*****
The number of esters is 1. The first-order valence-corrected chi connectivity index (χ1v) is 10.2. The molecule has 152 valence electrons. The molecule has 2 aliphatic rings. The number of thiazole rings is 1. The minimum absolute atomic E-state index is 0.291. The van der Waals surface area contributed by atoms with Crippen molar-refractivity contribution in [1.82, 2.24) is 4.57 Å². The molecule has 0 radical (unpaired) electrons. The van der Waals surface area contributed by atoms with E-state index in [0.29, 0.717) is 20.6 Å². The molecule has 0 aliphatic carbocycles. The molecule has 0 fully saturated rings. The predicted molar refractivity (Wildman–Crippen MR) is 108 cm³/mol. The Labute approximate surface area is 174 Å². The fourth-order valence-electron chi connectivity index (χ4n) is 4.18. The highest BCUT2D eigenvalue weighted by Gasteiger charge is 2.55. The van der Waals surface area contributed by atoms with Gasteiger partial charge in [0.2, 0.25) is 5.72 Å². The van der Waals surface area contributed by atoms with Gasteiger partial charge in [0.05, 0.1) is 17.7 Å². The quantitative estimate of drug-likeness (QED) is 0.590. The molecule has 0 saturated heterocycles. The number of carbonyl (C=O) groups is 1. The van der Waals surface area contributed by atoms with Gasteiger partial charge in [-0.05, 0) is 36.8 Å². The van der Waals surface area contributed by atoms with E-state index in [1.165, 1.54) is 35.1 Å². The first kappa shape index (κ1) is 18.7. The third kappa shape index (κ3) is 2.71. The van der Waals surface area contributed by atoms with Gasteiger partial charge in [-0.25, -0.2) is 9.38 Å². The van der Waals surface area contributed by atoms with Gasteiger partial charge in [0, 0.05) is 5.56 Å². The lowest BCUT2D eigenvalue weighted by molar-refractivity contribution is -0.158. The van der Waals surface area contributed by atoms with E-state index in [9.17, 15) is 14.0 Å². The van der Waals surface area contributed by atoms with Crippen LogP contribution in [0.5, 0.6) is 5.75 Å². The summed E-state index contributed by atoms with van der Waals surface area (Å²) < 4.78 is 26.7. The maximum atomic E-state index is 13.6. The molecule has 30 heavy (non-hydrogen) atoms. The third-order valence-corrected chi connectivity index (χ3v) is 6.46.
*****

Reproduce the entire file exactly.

The number of esters is 1. The first-order valence-corrected chi connectivity index (χ1v) is 10.2. The molecule has 152 valence electrons. The molecule has 2 aliphatic rings. The number of thiazole rings is 1. The minimum absolute atomic E-state index is 0.291. The van der Waals surface area contributed by atoms with Crippen molar-refractivity contribution in [1.82, 2.24) is 4.57 Å². The molecule has 0 radical (unpaired) electrons. The van der Waals surface area contributed by atoms with E-state index in [0.29, 0.717) is 20.6 Å². The molecule has 0 aliphatic carbocycles. The molecule has 0 fully saturated rings. The predicted molar refractivity (Wildman–Crippen MR) is 108 cm³/mol. The Labute approximate surface area is 174 Å². The fourth-order valence-electron chi connectivity index (χ4n) is 4.18. The highest BCUT2D eigenvalue weighted by Gasteiger charge is 2.55. The van der Waals surface area contributed by atoms with Gasteiger partial charge in [0.2, 0.25) is 5.72 Å². The van der Waals surface area contributed by atoms with Gasteiger partial charge in [0.05, 0.1) is 17.7 Å². The quantitative estimate of drug-likeness (QED) is 0.590. The molecule has 0 saturated heterocycles. The number of carbonyl (C=O) groups is 1. The van der Waals surface area contributed by atoms with Gasteiger partial charge in [-0.05, 0) is 36.8 Å². The van der Waals surface area contributed by atoms with E-state index in [1.165, 1.54) is 35.1 Å². The first kappa shape index (κ1) is 18.7. The third kappa shape index (κ3) is 2.71. The van der Waals surface area contributed by atoms with Gasteiger partial charge in [-0.25, -0.2) is 9.38 Å². The van der Waals surface area contributed by atoms with Gasteiger partial charge in [0, 0.05) is 5.56 Å². The lowest BCUT2D eigenvalue weighted by molar-refractivity contribution is -0.158. The van der Waals surface area contributed by atoms with E-state index in [9.17, 15) is 14.0 Å². The van der Waals surface area contributed by atoms with Crippen LogP contribution in [0.5, 0.6) is 5.75 Å². The summed E-state index contributed by atoms with van der Waals surface area (Å²) < 4.78 is 26.7. The maximum atomic E-state index is 13.6. The molecule has 30 heavy (non-hydrogen) atoms. The third-order valence-corrected chi connectivity index (χ3v) is 6.46.